Contraflow car seriously injures 5 sheriff recruits in Whittier

Five Los Angeles County sheriff’s recruits were seriously injured Wednesday morning when a driver rammed into a large group while racing in Whittier, authorities said.

The crash happened near the sheriff’s training academy near Mills Avenue and Trumball Street, Deputy David Yoo said. The recruits were members of the STARS Explorer Academy.

Dispatchers received a call at 6:26 a.m. about an accident involving pedestrians, Deputy Brenda Serna said.

Los Angeles County Fire Captain Sheila Kelliher said 22 recruits were injured while running when the accident happened. It is not immediately known how many were directly hit by the vehicle. Five were in critical condition.

The recruits were running along Mills Road when they were hit, Kelliher said.

Sheriff Alex Villanueva said the cadets usually ran in groups through the streets, with traffic guards and following a vehicle. It was unclear if they were wearing high-visibility gear at the time of the crash.

CHP Deputy Chief Charlie Sampson said there were about 75 recruits in training when the SUV veered into their group.

“It made me sick when I heard [about] that,” supervisor Janice Hahn said. KABC-TV. “I just hope and pray they all make it.”

Video of KTLA-TV showed a dark-colored vehicle that appeared to be a small SUV on a sidewalk with the front badly damaged. A downed lamppost lay on the ground in front of the vehicle.

More than a dozen ambulances responded to the scene, where firefighters had placed green, yellow and red triage mats, indicating the severity of the injuries, the video showed.

The nearby Howard J. McKibben Elementary School was closed and classes were canceled following the crash.

The 22-year-old driver of the vehicle was arrested, authorities said. The vehicle was going the wrong way, Kelliher said. She had no information about the driver’s condition before the accident, but noted that his car had knocked over one of the large streetlights, “so there was some speed there.”

The California Highway Patrol has resumed the investigation into the cause of the accident. CHP’s multi-disciplinary accident investigation team begins a forensic and technical examination of the scene.

“It looks like this car hasn’t slowed down,” Hahn said.

The driver was also taken to hospital with injuries, Kelliher said.

Police sources said the driver, who has not been identified, said he was dozing. Authorities have not detected any odor of alcohol, but are investigating whether he was under the influence of other controlled substances at the time of the accident.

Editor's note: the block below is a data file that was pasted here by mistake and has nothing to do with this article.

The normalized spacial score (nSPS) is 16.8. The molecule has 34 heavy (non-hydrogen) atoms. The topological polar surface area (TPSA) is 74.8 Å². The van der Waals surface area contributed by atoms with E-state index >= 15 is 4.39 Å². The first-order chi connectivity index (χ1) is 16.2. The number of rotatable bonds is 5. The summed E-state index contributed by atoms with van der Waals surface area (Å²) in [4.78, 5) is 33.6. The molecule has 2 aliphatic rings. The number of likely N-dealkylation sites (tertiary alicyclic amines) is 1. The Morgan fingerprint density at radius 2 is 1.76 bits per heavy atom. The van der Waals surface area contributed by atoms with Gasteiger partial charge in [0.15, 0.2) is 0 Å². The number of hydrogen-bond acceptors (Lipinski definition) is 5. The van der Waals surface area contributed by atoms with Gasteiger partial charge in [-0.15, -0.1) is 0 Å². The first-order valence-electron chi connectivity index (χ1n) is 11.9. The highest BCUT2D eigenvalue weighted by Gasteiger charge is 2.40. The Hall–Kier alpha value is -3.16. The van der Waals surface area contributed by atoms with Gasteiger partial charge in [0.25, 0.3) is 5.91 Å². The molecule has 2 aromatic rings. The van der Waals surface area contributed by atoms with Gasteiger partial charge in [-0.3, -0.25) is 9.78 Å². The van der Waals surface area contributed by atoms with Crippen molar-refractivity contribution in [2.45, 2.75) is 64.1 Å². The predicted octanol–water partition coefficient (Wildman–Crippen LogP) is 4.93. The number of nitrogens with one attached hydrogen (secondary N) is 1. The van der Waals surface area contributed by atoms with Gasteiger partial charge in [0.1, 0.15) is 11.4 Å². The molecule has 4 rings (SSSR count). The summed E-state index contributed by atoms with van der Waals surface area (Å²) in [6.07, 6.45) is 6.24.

Sampson said the driver was from Diamond Bar, but authorities are not releasing any additional information about him at this time.

“I am shocked to learn that a driver rammed a group of young Sheriff’s Academy cadets during their morning practice run,” Los Angeles County Supervisor Kathryn Barger said in a statement. . “I am following this incident closely. It’s senseless and tragic.

Cadets participate in a 22-week training program and there are currently two classes based at STARS Academy. They undergo extensive training in firearms, the law, police procedures, self-defense, law enforcement conduct, physical fitness, and de-escalation of force.

Morning runs near the academy are held in a group formation with a shout of pace similar to that of military training.

Anthony Mendoza, 75, stood outside his home, where yellow crime scene tape blocked Trumball Street and Mills Avenue. He has lived there for 25 years and has seen cadets parade over the years.

He said they normally go down Telegraph to Mills. He estimates it’s a four-mile run.

“They do it all the time. That’s what they do,” he said.

On Wednesday morning, he started hearing sirens around 6:30 a.m., but did not leave his home to check. Later, the authorities came knocking on his door and told his wife that there had been an accident.

“I don’t understand how this happened,” he said, pointing to the wreckage.

Raymond Espinosa, 92, lives near Mendoza. He didn’t hear the sirens; all he heard was a helicopter overheard. He learned of the accident on the news.

Espinosa, who has lived in his home for more than 50 years, has also seen the rookies run around the area in the past.

“You see them all coming here,” he said, adding that the neighborhood is generally pretty quiet and an accident like this is unusual. “It’s horrible.”

Throughout the morning, residents from across the city arrived at the intersection.

“Can you imagine the parents? They probably don’t even know their child was hit yet,” Jessica Martinez, 23, told her friend, Yvonne Salas, as they looked down the road.

The couple live in Whittier and had visited the scene. Martinez’s neighbor texted and asked if she saw what was happening on the news.

“It’s so sad,” said Martinez, who has a 3-year-old daughter.

“Stupid driver,” she added.

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